Women losing out over hormone therapy fears, some experts say
Risks of HRT have been overstated, and treatment is safe if used appropriately: medical body
The risk of heart attack, stroke or breast cancer due to hormone replacement therapy has been overstated, and that has scared away some women who could benefit from it, the Society of Obstetricians and Gynaecologists of Canada said at its annual conference in Ottawa this week.
The SOGC says HRT is not the scourge it was once considered to be.
A generation of women were denied the opportunity to have better health.- Dr. Robert Langer
"I do think that a generation of women were denied the opportunity to have better health," said Dr. Robert Langer, who spoke at the conference.
For decades, HRT was the go-to treatment for women experiencing symptoms of menopause that can include night sweats, insomnia, depression, anxiety and hot flashes, and was even thought to have a protective effect against bone density loss and heart disease.
In 2002, however, the U.S. National Institutes of Health (NIH) prematurely ended a massive study involving thousands of women when it was discovered HRT failed to protect against heart disease and increased the risk of heart disease as well as blood clots, stroke and breast cancer.
That finding "seemingly turned the world upside down," said Langer, medical director of the Jackson Hole Center for Preventive Medicine and a lead investigator in the original NIH research.
The fear "spread like wildfire and turned the tides so that women stopped considering HRT even for symptom relief, which is the most important use of it and the reason that most women would start."
No need to be 'fearful'
Symptoms can start five to 15 years (perimenopause) before a woman reaches menopause, defined as the point at which she has gone without a menstrual period for a year.
"Women who are having disruptive symptoms of menopause, they do not need to be made fearful of making a decision that makes a huge improvement in quality of life," said Dr. Jennifer Blake, CEO of the SOGC.
Blake said that before it was stopped, the NIH study found there was an increased risk for breast cancer in older women undergoing hormone therapy — the average age of the subjects was 63, long past the average age of menopause, which is around 51.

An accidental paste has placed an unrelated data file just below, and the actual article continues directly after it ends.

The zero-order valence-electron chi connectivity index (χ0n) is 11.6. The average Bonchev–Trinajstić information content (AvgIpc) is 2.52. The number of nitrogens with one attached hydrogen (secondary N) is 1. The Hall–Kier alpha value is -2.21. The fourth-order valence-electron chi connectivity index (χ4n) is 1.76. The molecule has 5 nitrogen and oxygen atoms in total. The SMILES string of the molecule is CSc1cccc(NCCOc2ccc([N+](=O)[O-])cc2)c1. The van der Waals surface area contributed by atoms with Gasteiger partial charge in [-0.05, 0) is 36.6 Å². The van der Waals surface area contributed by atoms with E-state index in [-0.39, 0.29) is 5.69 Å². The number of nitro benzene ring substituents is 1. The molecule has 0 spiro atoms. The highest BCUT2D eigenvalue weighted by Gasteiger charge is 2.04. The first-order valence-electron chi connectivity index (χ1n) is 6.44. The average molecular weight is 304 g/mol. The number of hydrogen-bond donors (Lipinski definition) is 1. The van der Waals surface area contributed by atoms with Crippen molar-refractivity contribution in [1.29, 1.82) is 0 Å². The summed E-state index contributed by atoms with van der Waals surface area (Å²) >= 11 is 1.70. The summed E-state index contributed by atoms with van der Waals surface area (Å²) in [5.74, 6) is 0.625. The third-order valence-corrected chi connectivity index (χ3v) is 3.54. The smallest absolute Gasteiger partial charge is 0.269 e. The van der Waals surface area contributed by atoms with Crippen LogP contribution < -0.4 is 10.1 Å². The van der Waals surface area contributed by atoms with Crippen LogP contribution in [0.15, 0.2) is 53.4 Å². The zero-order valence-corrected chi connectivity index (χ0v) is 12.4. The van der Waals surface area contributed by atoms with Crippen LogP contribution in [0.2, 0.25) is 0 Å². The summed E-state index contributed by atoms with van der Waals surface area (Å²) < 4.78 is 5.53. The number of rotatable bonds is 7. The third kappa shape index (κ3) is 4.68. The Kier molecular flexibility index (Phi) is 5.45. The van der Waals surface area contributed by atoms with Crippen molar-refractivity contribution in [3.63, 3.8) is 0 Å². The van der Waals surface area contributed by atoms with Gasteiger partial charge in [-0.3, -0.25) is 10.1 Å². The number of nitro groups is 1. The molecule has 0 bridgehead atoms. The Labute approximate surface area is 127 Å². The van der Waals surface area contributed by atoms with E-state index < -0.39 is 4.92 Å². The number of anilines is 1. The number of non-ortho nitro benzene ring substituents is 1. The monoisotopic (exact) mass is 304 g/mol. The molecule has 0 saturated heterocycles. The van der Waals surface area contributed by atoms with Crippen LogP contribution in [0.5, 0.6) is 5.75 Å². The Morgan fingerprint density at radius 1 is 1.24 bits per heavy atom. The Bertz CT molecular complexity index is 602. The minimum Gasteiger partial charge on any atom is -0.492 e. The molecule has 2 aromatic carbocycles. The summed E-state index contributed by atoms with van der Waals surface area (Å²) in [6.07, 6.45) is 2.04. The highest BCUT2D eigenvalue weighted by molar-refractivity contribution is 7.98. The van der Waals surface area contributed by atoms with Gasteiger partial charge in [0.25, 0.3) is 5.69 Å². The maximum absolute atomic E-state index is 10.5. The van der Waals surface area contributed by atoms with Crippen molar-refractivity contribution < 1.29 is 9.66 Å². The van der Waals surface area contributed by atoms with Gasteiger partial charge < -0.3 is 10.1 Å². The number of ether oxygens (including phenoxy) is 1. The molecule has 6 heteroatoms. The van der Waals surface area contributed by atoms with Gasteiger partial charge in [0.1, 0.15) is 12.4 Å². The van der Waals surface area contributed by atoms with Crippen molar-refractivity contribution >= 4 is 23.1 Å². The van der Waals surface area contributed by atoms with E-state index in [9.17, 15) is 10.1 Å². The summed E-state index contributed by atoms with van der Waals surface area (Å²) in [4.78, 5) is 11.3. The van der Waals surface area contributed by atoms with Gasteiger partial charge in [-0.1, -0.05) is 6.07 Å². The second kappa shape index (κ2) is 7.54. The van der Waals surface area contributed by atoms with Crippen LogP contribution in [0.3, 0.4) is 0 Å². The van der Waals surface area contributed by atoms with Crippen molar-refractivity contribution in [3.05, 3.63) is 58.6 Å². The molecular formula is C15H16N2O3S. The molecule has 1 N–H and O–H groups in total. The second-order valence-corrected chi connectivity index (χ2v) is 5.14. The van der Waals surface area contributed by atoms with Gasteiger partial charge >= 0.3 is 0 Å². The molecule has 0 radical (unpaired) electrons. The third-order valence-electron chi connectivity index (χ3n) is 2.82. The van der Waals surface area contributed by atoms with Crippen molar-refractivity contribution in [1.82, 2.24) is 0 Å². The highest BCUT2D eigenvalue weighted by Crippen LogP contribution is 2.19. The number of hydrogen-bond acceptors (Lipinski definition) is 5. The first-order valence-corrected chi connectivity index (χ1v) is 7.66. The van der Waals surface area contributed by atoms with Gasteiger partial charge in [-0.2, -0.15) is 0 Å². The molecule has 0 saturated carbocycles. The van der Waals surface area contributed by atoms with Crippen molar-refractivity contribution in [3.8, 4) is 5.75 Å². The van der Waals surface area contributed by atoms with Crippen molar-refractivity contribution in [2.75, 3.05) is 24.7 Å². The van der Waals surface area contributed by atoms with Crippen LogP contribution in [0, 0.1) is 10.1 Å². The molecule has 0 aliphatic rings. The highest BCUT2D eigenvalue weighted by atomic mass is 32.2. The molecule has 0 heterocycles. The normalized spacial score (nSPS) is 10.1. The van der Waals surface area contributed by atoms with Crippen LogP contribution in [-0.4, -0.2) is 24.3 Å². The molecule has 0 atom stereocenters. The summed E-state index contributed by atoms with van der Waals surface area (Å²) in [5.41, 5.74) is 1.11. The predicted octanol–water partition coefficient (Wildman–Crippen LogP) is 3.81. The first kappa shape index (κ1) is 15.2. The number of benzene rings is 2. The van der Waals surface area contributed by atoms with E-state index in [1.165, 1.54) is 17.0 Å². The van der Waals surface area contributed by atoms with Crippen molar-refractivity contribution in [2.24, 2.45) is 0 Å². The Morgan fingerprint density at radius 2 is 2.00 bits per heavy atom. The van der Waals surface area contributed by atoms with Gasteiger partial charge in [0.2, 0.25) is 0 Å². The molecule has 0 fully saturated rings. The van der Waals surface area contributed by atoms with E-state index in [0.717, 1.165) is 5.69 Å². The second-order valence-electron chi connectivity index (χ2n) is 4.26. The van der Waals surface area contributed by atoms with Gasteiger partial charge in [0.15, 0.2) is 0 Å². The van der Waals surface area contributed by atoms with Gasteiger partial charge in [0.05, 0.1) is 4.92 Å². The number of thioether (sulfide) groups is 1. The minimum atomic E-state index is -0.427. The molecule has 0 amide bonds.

The study also confirmed that the risk was higher for women who were using the combination of estrogen and progesterone, and that treatment using estrogen alone actually lowered breast cancer risk.
"A relook at that data and a number of studies of younger women gives an even more interesting set of findings," Blake said. For young women, the heart benefits of hormone therapy are "very real," and the risk of breast cancer "remains a small number."
The confusion about the safety of HRT came from misapplying the findings to younger women, and the fear that generated has persisted, Blake said. She said doctors themselves take hormones for menopause because "we are familiar with the whole body of knowledge."
'Back to where we were'
Langer called the study results "most inflammatory" and said, "It has taken us 15 years ... to come back to where we were in 2002 and recognize that for younger women, this is an appropriate treatment. In fact, major societies in this field have now come around with revised recommendations."
The NIH revised its guidance in 2013, saying hormone therapy is "not recommended for the prevention of chronic disease but may remain a reasonable option for the short-term management of menopausal symptoms for younger women."
But not everyone is in full agreement.
The Canadian Cancer Society recommends that women "avoid taking HRT for any reason other than to relieve severe menopausal symptoms that have not responded to other treatment."
Health Canada continues to warn of "significant risks" associated with the therapy on a web page that hasn't been updated since 2006.
Experts generally agree HRT can be beneficial in certain cases, with certain types of patients, and that it is generally safe if used judiciously.
"The pendulum ... may have swung too far, because for some women in some circumstances it can be a very effective treatment," said Dr. Danielle Martin, a family doctor at Women's College Hospital in Toronto.
"What we need to have is the grown-up conversation about risks versus benefits, and we need to make that conversation personal and individual to each woman," said Martin, the author of Better Now: Six Big Ideas to Improve Health Care for All Canadians.
The founder of the Menopause Chicks website said women have to arm themselves with information, ask questions and decide on the best course of action for themselves.
"I think it comes down to the fact that we have never been taught how to be our own best health advocates," Shirley Weir said.
"Messages from the media, messages from advertisers...we kind of get convinced that there's a magic-wand solution or a one-size-fits-all solution. The reality is that the future of health care is personalized: what's right for me today at this age is not going to be what's right for you."
The bigger problem, Weir said, is that the majority of women she speaks to don't have anyone to talk to about menopause.
"The first leap we need to make is to create a space where women can access information that is going to help them make the best decision for them."
- A previous version of this article identified Dr. Robert Langer as a scientist from the Massachusetts Institute of Technology. He is the medical director of the Jackson Hole Center for Preventive Medicine.Jun 23, 2017 2:57 PM ET
With files from CBC's Christine Birak, Melanie Glanz